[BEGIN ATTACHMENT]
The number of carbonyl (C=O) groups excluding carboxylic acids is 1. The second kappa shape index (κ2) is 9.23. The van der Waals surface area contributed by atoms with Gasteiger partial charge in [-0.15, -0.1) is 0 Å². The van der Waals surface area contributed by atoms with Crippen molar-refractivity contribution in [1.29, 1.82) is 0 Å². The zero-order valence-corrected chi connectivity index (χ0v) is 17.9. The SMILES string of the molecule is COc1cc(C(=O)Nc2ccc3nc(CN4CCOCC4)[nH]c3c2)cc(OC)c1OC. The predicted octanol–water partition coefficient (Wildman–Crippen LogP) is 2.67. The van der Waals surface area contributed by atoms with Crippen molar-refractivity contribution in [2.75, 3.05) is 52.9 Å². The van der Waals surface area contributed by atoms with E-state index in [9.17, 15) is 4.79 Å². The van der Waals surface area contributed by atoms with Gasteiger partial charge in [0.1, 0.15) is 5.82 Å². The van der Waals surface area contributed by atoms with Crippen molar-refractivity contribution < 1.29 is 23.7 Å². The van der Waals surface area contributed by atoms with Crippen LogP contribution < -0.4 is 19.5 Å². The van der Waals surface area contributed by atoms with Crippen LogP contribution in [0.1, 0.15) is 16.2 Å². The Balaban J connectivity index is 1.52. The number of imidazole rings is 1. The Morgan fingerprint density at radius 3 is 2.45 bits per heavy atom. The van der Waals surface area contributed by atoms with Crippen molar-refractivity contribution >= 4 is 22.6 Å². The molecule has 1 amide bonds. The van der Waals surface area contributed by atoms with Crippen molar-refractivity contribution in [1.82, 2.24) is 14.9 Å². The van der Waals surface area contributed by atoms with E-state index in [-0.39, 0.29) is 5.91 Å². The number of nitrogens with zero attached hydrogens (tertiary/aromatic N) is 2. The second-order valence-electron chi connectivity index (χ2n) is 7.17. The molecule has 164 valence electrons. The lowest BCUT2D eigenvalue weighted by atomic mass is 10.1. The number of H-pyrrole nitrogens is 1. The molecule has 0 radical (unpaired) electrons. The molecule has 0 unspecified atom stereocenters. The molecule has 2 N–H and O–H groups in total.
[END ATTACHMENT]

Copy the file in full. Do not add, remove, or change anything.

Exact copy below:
The number of carbonyl (C=O) groups excluding carboxylic acids is 1. The second kappa shape index (κ2) is 9.23. The van der Waals surface area contributed by atoms with Gasteiger partial charge in [-0.15, -0.1) is 0 Å². The van der Waals surface area contributed by atoms with Crippen molar-refractivity contribution in [1.29, 1.82) is 0 Å². The zero-order valence-corrected chi connectivity index (χ0v) is 17.9. The SMILES string of the molecule is COc1cc(C(=O)Nc2ccc3nc(CN4CCOCC4)[nH]c3c2)cc(OC)c1OC. The predicted octanol–water partition coefficient (Wildman–Crippen LogP) is 2.67. The van der Waals surface area contributed by atoms with Crippen molar-refractivity contribution in [2.75, 3.05) is 52.9 Å². The van der Waals surface area contributed by atoms with E-state index in [9.17, 15) is 4.79 Å². The van der Waals surface area contributed by atoms with Gasteiger partial charge in [0.1, 0.15) is 5.82 Å². The van der Waals surface area contributed by atoms with Crippen molar-refractivity contribution < 1.29 is 23.7 Å². The van der Waals surface area contributed by atoms with Crippen LogP contribution < -0.4 is 19.5 Å². The van der Waals surface area contributed by atoms with Crippen LogP contribution in [0.1, 0.15) is 16.2 Å². The Balaban J connectivity index is 1.52. The number of imidazole rings is 1. The Morgan fingerprint density at radius 3 is 2.45 bits per heavy atom. The van der Waals surface area contributed by atoms with Crippen molar-refractivity contribution >= 4 is 22.6 Å². The molecule has 1 amide bonds. The van der Waals surface area contributed by atoms with Crippen molar-refractivity contribution in [1.82, 2.24) is 14.9 Å². The van der Waals surface area contributed by atoms with E-state index in [-0.39, 0.29) is 5.91 Å². The number of nitrogens with zero attached hydrogens (tertiary/aromatic N) is 2. The second-order valence-electron chi connectivity index (χ2n) is 7.17. The molecule has 164 valence electrons. The lowest BCUT2D eigenvalue weighted by atomic mass is 10.1. The number of H-pyrrole nitrogens is 1. The molecule has 0 radical (unpaired) electrons. The molecule has 0 unspecified atom stereocenters. The molecule has 2 N–H and O–H groups in total.